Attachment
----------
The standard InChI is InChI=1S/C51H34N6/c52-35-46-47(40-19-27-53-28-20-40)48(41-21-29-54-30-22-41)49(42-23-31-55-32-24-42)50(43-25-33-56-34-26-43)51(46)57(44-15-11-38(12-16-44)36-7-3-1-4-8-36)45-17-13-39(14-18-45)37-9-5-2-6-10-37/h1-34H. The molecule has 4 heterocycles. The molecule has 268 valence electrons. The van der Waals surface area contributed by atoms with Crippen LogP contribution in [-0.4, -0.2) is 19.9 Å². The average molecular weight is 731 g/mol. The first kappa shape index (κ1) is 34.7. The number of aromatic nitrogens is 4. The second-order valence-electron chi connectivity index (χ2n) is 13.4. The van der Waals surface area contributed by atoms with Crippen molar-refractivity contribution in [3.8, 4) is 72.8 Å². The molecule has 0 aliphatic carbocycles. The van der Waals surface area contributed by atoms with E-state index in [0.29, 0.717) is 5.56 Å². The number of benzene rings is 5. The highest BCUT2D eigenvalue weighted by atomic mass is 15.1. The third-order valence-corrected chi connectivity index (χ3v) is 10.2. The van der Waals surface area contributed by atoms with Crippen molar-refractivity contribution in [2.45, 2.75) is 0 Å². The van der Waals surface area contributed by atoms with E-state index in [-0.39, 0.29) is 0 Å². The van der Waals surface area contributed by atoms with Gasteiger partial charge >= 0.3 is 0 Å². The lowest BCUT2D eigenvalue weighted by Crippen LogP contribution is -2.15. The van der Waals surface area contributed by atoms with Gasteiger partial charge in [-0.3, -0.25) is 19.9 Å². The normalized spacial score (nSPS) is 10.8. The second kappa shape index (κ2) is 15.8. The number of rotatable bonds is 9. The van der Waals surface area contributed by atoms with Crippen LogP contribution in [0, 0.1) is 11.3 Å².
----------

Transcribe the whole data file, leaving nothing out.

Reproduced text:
The standard InChI is InChI=1S/C51H34N6/c52-35-46-47(40-19-27-53-28-20-40)48(41-21-29-54-30-22-41)49(42-23-31-55-32-24-42)50(43-25-33-56-34-26-43)51(46)57(44-15-11-38(12-16-44)36-7-3-1-4-8-36)45-17-13-39(14-18-45)37-9-5-2-6-10-37/h1-34H. The molecule has 4 heterocycles. The molecule has 268 valence electrons. The van der Waals surface area contributed by atoms with Crippen LogP contribution in [-0.4, -0.2) is 19.9 Å². The average molecular weight is 731 g/mol. The first kappa shape index (κ1) is 34.7. The number of aromatic nitrogens is 4. The second-order valence-electron chi connectivity index (χ2n) is 13.4. The van der Waals surface area contributed by atoms with Crippen molar-refractivity contribution in [3.8, 4) is 72.8 Å². The molecule has 0 aliphatic carbocycles. The van der Waals surface area contributed by atoms with E-state index in [0.29, 0.717) is 5.56 Å². The number of benzene rings is 5. The highest BCUT2D eigenvalue weighted by atomic mass is 15.1. The third-order valence-corrected chi connectivity index (χ3v) is 10.2. The van der Waals surface area contributed by atoms with Crippen molar-refractivity contribution in [2.45, 2.75) is 0 Å². The van der Waals surface area contributed by atoms with E-state index in [-0.39, 0.29) is 0 Å². The van der Waals surface area contributed by atoms with Gasteiger partial charge >= 0.3 is 0 Å². The lowest BCUT2D eigenvalue weighted by Crippen LogP contribution is -2.15. The van der Waals surface area contributed by atoms with Gasteiger partial charge in [-0.3, -0.25) is 19.9 Å². The normalized spacial score (nSPS) is 10.8. The second kappa shape index (κ2) is 15.8. The number of rotatable bonds is 9. The van der Waals surface area contributed by atoms with Crippen LogP contribution in [0, 0.1) is 11.3 Å².